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When to consider legal action as a result of a post identifying you on social media:

Social Media has provided the technology for disseminating false and libellous information easily; at what stage is it appropriate to consider legal action?

What is Defamation?

Libel:  A False statement made in writing, print or digital format which others have seen.

The definition is wide and encompasses any form of representation which lowers an individual's reputation;

Slander: A spoken form of defamation where no public record exists.

Three things to be established for a defamation claim:

1. The Words or posting refers to the Plaintiff;

2. The words were published by the defendant to a third party; 

3. The words were defamatory ( A reasonable person would believe they tend to lower the plaintiff's reputation in the community). 

Defences to Defamation

Truth - The defendants have the onus of proving the truth of the statement;

Fair Comment-  If an individual provides their opinion on a topic of public significance, this is potentially an available defence, but they will need to show the statement was truthful and factually accurate without malicious intent.

Privilege - Most commonly used in legal or parliamentary proceedings. 

Innocent Dissemination- When a person is sued for the dissemination of defamatory information, they may have a defence that they were unaware of the defamatory comments. However, if an individual knowingly disseminates defamatory information, they will run the risk of also being sued.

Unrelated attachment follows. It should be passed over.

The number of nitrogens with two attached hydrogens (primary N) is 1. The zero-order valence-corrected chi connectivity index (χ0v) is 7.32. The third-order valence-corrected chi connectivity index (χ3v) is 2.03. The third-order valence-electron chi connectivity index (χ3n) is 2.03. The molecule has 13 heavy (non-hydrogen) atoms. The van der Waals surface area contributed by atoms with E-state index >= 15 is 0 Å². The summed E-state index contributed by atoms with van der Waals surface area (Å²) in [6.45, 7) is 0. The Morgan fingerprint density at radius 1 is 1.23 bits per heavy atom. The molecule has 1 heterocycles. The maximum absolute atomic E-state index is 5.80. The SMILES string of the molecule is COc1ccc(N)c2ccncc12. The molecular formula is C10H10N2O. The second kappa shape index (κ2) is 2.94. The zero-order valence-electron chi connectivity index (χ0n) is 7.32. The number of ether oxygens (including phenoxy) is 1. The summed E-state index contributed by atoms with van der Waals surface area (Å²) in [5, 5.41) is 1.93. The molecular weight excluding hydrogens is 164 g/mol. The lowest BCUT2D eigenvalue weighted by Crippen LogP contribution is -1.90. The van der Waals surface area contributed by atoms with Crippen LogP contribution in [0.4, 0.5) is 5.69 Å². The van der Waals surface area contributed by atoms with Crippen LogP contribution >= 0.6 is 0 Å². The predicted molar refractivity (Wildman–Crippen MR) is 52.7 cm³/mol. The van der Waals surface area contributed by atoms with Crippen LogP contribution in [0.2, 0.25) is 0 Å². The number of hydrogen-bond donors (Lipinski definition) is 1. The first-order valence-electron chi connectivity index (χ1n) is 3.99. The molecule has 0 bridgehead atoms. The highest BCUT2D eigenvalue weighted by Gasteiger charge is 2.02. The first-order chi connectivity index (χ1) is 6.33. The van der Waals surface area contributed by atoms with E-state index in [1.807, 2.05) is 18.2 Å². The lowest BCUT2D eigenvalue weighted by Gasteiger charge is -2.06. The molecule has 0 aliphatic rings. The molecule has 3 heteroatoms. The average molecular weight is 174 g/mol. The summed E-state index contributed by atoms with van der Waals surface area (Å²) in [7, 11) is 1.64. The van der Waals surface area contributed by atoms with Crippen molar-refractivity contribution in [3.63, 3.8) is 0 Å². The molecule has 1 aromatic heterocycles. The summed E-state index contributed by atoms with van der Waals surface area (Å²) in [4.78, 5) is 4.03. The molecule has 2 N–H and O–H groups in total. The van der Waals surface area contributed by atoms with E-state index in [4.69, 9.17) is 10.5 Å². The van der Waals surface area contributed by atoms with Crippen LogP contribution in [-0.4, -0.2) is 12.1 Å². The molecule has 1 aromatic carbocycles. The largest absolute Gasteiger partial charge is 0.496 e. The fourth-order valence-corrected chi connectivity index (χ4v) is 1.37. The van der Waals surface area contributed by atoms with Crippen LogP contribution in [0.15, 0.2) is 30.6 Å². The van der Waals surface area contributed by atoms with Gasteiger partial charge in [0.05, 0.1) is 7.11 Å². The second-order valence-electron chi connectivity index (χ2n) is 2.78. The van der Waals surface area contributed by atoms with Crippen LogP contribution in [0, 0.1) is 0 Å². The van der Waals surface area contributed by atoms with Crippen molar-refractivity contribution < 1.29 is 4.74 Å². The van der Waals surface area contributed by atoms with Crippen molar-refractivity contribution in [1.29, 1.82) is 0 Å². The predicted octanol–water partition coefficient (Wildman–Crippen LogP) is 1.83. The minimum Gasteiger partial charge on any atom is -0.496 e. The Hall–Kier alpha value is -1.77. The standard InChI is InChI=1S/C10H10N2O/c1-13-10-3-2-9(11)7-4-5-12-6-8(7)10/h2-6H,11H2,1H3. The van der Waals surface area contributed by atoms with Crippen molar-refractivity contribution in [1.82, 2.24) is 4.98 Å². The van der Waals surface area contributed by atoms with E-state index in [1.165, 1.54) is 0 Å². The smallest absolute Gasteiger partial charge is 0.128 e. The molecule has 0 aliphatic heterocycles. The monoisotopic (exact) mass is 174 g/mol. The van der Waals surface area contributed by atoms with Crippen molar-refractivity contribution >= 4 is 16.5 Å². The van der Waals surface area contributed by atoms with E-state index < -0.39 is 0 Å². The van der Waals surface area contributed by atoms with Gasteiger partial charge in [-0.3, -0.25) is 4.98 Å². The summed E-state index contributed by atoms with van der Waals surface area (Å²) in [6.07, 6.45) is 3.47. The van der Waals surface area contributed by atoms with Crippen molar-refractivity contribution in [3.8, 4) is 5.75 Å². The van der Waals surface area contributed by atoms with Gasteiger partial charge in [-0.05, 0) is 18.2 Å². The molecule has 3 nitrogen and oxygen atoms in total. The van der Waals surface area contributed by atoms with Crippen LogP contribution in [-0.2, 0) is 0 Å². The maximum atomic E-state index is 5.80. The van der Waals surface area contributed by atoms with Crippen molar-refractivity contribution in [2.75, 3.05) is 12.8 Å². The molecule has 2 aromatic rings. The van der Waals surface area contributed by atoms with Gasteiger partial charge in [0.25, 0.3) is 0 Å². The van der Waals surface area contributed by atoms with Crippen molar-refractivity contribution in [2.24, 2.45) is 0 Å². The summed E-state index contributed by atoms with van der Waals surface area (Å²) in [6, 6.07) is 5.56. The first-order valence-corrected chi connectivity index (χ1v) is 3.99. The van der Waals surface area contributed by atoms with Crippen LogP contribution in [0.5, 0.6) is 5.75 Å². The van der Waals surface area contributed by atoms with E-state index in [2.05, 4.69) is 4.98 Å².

Noteworthy Cases

In 2016, the British Columbia Supreme Court released its decision in Pritchard v Van Nes (2016 BCSC 686) - this involved a neighbour dispute that resulted in several false and unjustified Facebook postings about the Plaintiff, who was a high school teacher, irrespective of the fact the postings were deleted 27 hours after posting. The Supreme Court found that the defendant was responsible for :

1) Her defamatory statements about the plaintiff;

2) Also the repetitious republications through both Facebook posts and email, of the defendant's defamatory statements because an implied authorization for republication was inherent as a result of the defendant's original posting on her Facebook page;

3) The Defendant was liable for the defamatory statements about the plaintiff posted as comments to her Facebook page by her 'friends'. 

Olsen v Facebook Inc [2016 NSSC 155]—This was a 2016 Nova Scotia Case involving defamatory anonymous Facebook comments made concerning a municipality's CAO and councillor. The Applicants sought an order requiring Facebook to disclose information to assist in identifying the anonymous authors of the comments.

The Court held that the nature and number of comments by two of the Facebook account holder override any reasonable expectation that they should be entitled to remain anonymous and ordered Facebook to disclose their information.

(The information provided is not intended as legal advice. Each case and situation will be fact dependent)

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